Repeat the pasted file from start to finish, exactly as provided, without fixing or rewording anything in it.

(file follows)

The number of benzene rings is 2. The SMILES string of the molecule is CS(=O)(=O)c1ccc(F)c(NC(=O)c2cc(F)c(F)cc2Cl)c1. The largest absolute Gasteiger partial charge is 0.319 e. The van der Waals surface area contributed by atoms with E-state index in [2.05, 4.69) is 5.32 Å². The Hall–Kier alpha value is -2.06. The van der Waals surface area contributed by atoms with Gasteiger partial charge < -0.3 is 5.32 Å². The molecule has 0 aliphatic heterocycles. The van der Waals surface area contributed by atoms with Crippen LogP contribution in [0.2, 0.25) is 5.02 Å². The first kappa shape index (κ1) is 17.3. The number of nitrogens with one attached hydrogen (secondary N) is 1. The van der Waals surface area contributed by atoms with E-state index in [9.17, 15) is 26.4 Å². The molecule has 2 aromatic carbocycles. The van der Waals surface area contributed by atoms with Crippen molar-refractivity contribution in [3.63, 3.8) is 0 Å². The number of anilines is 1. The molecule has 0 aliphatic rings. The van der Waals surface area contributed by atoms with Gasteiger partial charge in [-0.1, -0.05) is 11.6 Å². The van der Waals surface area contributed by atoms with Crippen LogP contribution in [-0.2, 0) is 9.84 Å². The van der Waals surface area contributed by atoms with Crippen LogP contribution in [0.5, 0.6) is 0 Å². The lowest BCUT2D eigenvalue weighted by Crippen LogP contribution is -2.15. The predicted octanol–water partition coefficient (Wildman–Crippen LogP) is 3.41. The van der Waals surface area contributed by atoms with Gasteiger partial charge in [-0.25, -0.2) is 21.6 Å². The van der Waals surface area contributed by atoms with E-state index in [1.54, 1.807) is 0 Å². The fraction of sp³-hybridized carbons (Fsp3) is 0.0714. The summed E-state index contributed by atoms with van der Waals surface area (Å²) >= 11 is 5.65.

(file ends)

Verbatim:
The number of benzene rings is 2. The SMILES string of the molecule is CS(=O)(=O)c1ccc(F)c(NC(=O)c2cc(F)c(F)cc2Cl)c1. The largest absolute Gasteiger partial charge is 0.319 e. The van der Waals surface area contributed by atoms with E-state index in [2.05, 4.69) is 5.32 Å². The Hall–Kier alpha value is -2.06. The van der Waals surface area contributed by atoms with Gasteiger partial charge < -0.3 is 5.32 Å². The molecule has 0 aliphatic heterocycles. The van der Waals surface area contributed by atoms with Crippen LogP contribution in [0.2, 0.25) is 5.02 Å². The first kappa shape index (κ1) is 17.3. The number of nitrogens with one attached hydrogen (secondary N) is 1. The van der Waals surface area contributed by atoms with E-state index in [9.17, 15) is 26.4 Å². The molecule has 2 aromatic carbocycles. The van der Waals surface area contributed by atoms with Crippen molar-refractivity contribution in [3.63, 3.8) is 0 Å². The number of anilines is 1. The molecule has 0 aliphatic rings. The van der Waals surface area contributed by atoms with Gasteiger partial charge in [-0.1, -0.05) is 11.6 Å². The van der Waals surface area contributed by atoms with Crippen LogP contribution in [-0.2, 0) is 9.84 Å². The van der Waals surface area contributed by atoms with Crippen LogP contribution in [0.5, 0.6) is 0 Å². The lowest BCUT2D eigenvalue weighted by Crippen LogP contribution is -2.15. The predicted octanol–water partition coefficient (Wildman–Crippen LogP) is 3.41. The van der Waals surface area contributed by atoms with Gasteiger partial charge in [-0.25, -0.2) is 21.6 Å². The van der Waals surface area contributed by atoms with E-state index in [1.54, 1.807) is 0 Å². The fraction of sp³-hybridized carbons (Fsp3) is 0.0714. The summed E-state index contributed by atoms with van der Waals surface area (Å²) >= 11 is 5.65.